Fujifilm Instax Square SQ6 Camera Review by James Baturin

Front view of the Fuji Instax Square SQ6 - Fujifilm Instax Square SQ6 Review by James Baturin on Shoot It With Film
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Written by James Baturin

As someone entering the world of instant film for the first time, I was both encouraged and overwhelmed by the number of cameras available right now.

So I laid out some criteria to guide my decision: I wanted a camera that had the ease and spontaneity of a point-and-shoot but also offered some variable features for creative control. I am also partial to the square format that is so iconic of the original Polaroid, so square film was a must.

In the end, the Fuji Instax SQ6 seemed to check these boxes, and, after a few months of playing around with it, here are some thoughts on Fuji’s first fully analog Instax square camera!

Find the Fujifilm Instax Square SQ6 on Amazon.

Fujifilm Instax Instax Square SQ6 Camera Review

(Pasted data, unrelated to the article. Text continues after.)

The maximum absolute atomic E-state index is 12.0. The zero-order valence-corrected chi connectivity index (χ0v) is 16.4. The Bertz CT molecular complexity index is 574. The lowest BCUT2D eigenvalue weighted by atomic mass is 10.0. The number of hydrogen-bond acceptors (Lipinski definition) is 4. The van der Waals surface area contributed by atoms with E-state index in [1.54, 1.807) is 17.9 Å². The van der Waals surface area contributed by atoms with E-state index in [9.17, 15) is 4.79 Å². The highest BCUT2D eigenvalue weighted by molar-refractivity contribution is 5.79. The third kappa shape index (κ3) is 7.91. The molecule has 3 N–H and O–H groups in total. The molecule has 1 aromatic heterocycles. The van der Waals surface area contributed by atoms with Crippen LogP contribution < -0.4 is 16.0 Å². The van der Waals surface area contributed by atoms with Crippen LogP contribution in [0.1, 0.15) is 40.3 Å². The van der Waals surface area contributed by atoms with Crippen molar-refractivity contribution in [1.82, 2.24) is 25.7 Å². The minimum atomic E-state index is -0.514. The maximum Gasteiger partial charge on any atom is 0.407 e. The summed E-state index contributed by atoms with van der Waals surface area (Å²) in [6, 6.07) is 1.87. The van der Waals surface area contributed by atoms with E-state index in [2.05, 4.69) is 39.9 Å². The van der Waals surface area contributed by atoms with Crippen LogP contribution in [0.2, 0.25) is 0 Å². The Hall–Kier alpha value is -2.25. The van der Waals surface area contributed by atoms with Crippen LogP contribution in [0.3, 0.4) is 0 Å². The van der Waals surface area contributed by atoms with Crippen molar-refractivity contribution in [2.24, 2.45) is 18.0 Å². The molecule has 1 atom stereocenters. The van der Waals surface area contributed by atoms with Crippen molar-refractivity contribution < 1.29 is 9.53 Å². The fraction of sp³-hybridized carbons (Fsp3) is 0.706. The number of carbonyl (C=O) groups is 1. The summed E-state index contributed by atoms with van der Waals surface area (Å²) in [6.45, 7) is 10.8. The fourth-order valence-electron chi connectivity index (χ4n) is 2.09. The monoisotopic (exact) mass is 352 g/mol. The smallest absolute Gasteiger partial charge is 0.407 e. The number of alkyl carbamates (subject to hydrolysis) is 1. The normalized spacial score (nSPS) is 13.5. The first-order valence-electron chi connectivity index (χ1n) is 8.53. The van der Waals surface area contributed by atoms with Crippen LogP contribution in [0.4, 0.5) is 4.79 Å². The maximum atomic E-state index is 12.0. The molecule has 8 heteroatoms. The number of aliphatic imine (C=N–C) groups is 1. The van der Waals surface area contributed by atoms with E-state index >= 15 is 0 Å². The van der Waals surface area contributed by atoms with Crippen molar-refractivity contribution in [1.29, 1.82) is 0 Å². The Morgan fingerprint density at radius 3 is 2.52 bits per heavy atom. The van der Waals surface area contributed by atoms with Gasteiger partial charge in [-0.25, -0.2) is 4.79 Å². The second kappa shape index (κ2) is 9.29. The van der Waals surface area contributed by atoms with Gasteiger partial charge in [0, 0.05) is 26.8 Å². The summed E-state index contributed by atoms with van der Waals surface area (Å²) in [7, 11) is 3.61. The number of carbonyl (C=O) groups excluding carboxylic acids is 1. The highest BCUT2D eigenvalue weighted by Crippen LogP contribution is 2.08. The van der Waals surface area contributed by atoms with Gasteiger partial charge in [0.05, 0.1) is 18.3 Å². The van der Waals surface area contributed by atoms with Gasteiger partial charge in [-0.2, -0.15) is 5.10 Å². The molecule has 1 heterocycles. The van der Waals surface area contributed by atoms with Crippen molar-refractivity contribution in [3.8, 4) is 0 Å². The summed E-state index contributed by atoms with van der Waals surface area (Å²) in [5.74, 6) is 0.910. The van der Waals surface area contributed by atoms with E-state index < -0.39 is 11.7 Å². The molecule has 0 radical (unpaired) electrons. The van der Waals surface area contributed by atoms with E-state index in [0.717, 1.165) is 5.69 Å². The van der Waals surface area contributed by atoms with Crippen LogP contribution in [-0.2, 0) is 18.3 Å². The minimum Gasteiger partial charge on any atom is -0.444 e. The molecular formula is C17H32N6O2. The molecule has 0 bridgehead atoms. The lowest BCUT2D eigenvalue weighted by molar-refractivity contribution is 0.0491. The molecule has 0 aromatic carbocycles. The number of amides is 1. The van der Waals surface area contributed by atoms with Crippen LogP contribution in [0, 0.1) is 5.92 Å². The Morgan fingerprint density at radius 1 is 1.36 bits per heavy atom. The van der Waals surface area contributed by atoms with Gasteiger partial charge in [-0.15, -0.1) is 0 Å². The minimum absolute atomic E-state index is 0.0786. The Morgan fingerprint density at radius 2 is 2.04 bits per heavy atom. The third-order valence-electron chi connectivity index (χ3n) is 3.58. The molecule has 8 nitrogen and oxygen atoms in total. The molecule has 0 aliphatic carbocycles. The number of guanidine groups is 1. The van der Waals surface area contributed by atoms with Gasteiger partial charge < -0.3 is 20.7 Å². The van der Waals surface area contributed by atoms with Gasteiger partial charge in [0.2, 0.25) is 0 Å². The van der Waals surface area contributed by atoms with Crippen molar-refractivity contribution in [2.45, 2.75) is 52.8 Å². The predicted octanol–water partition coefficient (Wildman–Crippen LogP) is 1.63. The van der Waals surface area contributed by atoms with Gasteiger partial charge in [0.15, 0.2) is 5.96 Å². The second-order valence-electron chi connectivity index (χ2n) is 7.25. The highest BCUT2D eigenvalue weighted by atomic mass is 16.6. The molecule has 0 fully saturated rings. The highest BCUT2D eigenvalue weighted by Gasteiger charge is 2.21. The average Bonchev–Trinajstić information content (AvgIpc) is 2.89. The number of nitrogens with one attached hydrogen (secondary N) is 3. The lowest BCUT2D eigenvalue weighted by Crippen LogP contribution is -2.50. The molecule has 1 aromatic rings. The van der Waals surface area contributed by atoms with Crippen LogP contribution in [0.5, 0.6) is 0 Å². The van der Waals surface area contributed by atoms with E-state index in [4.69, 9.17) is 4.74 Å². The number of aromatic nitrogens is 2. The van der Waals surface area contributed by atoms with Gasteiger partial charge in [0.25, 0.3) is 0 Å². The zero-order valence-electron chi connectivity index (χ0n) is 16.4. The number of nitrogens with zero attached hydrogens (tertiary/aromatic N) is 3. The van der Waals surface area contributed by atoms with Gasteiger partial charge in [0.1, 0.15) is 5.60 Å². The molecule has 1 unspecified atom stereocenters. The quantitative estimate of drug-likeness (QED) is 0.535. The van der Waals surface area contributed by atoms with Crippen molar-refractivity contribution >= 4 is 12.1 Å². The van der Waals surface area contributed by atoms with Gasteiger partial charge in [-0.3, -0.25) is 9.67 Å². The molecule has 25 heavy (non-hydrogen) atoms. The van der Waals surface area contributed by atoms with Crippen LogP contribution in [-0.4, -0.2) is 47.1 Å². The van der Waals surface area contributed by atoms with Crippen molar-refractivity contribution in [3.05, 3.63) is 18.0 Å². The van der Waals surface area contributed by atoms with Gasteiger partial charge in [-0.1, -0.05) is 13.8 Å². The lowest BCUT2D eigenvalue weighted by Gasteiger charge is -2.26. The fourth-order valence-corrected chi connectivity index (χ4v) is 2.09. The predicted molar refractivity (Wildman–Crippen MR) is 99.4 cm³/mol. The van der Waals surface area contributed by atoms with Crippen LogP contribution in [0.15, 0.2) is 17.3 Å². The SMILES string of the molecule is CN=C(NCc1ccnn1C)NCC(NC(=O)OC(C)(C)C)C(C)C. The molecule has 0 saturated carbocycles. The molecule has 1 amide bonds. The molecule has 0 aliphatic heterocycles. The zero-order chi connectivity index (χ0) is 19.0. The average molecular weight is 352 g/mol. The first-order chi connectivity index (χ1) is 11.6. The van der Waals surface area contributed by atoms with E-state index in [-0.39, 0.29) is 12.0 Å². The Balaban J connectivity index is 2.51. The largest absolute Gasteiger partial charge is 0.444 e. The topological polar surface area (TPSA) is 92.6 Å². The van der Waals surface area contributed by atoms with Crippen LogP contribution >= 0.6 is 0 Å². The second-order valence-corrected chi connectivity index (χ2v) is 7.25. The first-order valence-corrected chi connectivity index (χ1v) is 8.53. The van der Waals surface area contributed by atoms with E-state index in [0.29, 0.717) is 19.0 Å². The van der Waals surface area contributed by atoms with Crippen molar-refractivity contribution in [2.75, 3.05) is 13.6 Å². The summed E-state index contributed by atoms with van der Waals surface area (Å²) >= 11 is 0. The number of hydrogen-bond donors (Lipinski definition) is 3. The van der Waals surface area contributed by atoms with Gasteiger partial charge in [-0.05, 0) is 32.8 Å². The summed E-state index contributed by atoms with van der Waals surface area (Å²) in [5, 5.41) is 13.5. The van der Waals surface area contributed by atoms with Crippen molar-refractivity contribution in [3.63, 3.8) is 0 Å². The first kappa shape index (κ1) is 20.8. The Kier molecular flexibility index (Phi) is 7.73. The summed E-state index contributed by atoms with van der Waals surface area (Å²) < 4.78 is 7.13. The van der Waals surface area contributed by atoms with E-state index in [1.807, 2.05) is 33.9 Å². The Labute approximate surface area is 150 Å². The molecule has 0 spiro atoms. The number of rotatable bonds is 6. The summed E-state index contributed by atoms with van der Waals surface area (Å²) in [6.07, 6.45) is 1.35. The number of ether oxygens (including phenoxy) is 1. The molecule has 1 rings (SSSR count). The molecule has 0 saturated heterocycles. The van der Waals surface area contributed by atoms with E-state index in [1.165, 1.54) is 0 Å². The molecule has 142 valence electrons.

Fujifilm Instax Instax Square SQ6 Camera Review
Fujifilm Instax Instax Square SQ6 Camera Review
Front view of the Fuji Instax Square SQ6 - Fujifilm Instax Square SQ6 Review by James Baturin on Shoot It With Film

Settings and Features of the Instax Square SQ6

On the outside, the design of the Instax SQ6 is simple and straightforward.

Though it’s compact, it probably won’t squeeze into your pocket, but can easily slide into a small bag or purse for day trips.

It’s made of sturdy plastic and feels durable in your hands, making it ideal for travel and resilient to everyday bumps and accidental drops.

Front view of the Fuji Instax Square SQ6 - Fujifilm Instax Square SQ6 Review by James Baturin on Shoot It With Film

Three buttons on the rear of the SQ6 allow you to change the camera’s settings.

The first (labelled “Mode”) switches between the different shooting modes, indicated by small icons and LED lights along the top of the camera back.

In Automatic (A) the camera operates like a simple point and shoot camera, which is great if you are leaving it out for people to use at a party or a wedding.

Just pick it up, point it, and press the shutter.

Back of the Fuji Instax Square SQ6 - Fujifilm Instax Square SQ6 Review by James Baturin on Shoot It With Film
The buttons along the side are for Shooting Mode, Self-Timer, and Flash Suppression. The icons along the top indicate the shooting mode: Automatic, Selfie, Macro, Landscape, Double Exposure, Lighten, and Darken.